By Laurelle Walsh
Nurse practitioner Erica White was driving home to Twisp from her shift at Three Rivers Hospital in Brewster, when she learned that the Washington State Patrol was planning to close Highway 153.
It was Thursday, July 17, and smoke plumes from the Carlton Complex Fire towered above the valley. The Cougar Flat Fire was racing toward Loup Loup Pass, and Okanogan County PUD had already switched off power to the valley because its transmission lines over the pass were in jeopardy.
“My first thought was if they close both highways we’re three hours away from the nearest hospital,” across the North Cascades in Sedro Woolley, White said.
Her second thought was that she would have no way to get to her job at the hospital the next day.
So White did what any brand-new emergency room ARNP would do — she was awarded her degree in May — she decided to open an ER in Twisp.
On Friday morning the valley was a disaster area. The fire had left a swath of destruction from the hills above Winthrop to Pateros, the power was out, and both Highway 153 and 20 were closed. The Methow was effectively cut off from the Okanogan Valley, Pateros and Brewster, which had also been dealt heavy blows from the wildfire.
Setting it up
After running the idea of a field hospital-type emergency room past Aero Methow Director Cindy Button, White texted her supervisor, on-call physician Dr. Jimmy Wallace, for permission to set up an ER at Aero Methow. “He said, ‘Stay as long as you need to,’” White recalls.
Next, she talked to Three Rivers CEO Scott Graham about getting needed medical supplies sent up to Twisp. “He said, ‘If this is what you need, we’ll do it.’”
Sheriff’s Deputy Ottis Buzzard contacted the state patrol in Brewster, who picked up needed supplies from the hospital, such as intravenous antibiotics, suture material and asthma medications, and drove them straight to Twisp through the still-burning lower valley.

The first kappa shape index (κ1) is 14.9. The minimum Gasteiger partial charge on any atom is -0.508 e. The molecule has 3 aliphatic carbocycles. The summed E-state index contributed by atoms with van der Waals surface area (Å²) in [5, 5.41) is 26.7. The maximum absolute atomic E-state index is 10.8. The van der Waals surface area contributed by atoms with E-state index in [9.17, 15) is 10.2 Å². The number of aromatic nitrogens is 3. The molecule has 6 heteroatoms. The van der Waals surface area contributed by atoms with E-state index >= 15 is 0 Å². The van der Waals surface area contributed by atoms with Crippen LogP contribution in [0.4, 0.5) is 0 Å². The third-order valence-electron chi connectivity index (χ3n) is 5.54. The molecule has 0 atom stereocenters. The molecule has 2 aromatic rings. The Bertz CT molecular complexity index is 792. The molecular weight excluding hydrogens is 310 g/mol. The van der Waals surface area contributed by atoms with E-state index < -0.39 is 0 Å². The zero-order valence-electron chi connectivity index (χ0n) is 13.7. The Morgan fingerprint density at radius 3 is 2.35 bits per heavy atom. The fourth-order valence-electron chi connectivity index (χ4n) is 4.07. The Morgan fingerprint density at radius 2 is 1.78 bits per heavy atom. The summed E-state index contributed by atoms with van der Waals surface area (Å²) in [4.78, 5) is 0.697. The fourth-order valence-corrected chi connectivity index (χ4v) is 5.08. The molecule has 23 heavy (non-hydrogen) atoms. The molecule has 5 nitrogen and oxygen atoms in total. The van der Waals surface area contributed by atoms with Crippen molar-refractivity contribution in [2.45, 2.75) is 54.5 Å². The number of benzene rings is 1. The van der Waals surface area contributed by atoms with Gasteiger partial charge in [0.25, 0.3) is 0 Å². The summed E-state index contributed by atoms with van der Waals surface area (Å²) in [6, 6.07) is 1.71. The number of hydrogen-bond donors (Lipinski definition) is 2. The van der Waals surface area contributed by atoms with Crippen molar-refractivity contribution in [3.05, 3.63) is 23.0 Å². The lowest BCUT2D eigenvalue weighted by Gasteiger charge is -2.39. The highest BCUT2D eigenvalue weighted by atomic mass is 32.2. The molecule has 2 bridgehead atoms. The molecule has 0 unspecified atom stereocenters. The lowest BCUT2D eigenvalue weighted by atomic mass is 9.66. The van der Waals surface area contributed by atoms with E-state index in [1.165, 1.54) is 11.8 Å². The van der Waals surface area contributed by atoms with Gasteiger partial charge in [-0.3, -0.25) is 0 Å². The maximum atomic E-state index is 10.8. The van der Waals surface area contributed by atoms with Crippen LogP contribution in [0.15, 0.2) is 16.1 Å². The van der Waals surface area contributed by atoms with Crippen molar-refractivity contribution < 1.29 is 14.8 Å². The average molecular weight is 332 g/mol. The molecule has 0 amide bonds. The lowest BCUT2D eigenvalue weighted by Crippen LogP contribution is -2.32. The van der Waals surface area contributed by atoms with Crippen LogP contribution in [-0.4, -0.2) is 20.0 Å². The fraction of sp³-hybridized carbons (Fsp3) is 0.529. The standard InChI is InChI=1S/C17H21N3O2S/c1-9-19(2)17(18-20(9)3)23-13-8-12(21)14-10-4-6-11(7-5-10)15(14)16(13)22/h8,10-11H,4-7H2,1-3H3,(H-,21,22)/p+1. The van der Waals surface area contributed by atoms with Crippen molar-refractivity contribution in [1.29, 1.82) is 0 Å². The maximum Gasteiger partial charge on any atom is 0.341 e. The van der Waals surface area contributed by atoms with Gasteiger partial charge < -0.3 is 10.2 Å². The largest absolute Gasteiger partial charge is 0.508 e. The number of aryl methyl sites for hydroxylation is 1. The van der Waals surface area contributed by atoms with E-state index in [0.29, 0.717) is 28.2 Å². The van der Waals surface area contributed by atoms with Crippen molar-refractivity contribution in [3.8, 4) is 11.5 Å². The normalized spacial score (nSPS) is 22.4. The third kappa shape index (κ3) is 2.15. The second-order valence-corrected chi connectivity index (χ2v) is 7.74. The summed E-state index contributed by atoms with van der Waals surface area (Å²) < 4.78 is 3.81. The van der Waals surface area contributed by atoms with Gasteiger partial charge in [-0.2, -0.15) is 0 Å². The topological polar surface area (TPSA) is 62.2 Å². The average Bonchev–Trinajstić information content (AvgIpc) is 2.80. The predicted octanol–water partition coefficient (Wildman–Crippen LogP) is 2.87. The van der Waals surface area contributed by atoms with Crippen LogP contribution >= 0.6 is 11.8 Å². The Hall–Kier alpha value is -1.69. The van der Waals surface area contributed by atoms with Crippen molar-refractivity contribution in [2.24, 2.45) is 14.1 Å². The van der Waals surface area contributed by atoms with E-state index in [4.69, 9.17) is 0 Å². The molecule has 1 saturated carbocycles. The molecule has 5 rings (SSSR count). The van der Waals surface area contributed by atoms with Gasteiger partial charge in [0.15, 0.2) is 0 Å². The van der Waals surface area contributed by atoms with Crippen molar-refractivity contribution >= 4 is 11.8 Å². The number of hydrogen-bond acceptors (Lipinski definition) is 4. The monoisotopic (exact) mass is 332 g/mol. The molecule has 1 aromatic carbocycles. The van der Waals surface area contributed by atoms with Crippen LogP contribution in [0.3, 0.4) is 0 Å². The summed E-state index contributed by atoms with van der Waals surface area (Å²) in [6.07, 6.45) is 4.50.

With additional supplies from Methow Valley Family Practice and Ulrich’s Pharmacy, “We had the ER set up in half an hour,” said Button. “We had everything we needed to operate over the weekend.”
Powered by generator, the MASH-style medical facility was located in Aero Methow’s training room with cots and partitions to allow White and Aero Methow’s paramedics and EMTs to treat several patients at once.
Between Friday evening and Monday morning, they saw 13 patients, White said. “The EMTs took vital signs and did charting, and the paramedics started IVs,” she said.
“We managed most of the emergencies that came in,” Button said. Two patients had to be air lifted out of the valley, which required obtaining permission to fly through the Carlton Complex’s restricted airspace.
At one point there were four patients in the Aero Methow ER at once: one with a dislocated shoulder, one with breathing trouble, one with pneumonia and one who was “very sick,” according to Button.
Planning for future
“I’m very proud of the level of care we were able to provide,” said White. “I would feel confident going to any foreign country and delivering emergency medicine with this team of people.”
The team was aided by paramedics Kurt Hilt and Shaughn Maxwell of Snohomish County Fire District 1 and Dr. Richard Campbell of Evergreen Hospital in Kirkland, all of whom volunteered to help out during the emergency through the Disaster Medicine Project.
The Disaster Medicine Project is a 2-year-old organization, directed by Hilt, designed to “mind the time gap between disasters and medical response,” Hilt said. “The goal is to keep hospitals and EMS [emergency medical services] functioning” during large-scale emergencies, he said.
“We knew the valley was in trouble,” said Maxwell, who grew up in the Methow Valley and worked with Okanogan County Fire District 6 and Aero Methow from 1989 – 1991. “I contacted Cindy [Button] and said, ‘Let us know what you need and we’ll send it to you.’”
Two weeks after shutting down the Aero Methow ER, White was thinking about what she had learned from the experience. “We need to come up with an actual plan for dealing with future situations like this,” said White, who expected to discuss such a plan with Three Rivers’ CEO when she got back from a week-long training.
“I had talked to my colleagues before about how isolated we are in the Methow, but I had never discussed setting up an ER with Cindy,” said White. “My community needed help and this was what had to happen.”
“Everybody did what they could,” White concluded. “It makes me proud to be part of this community.”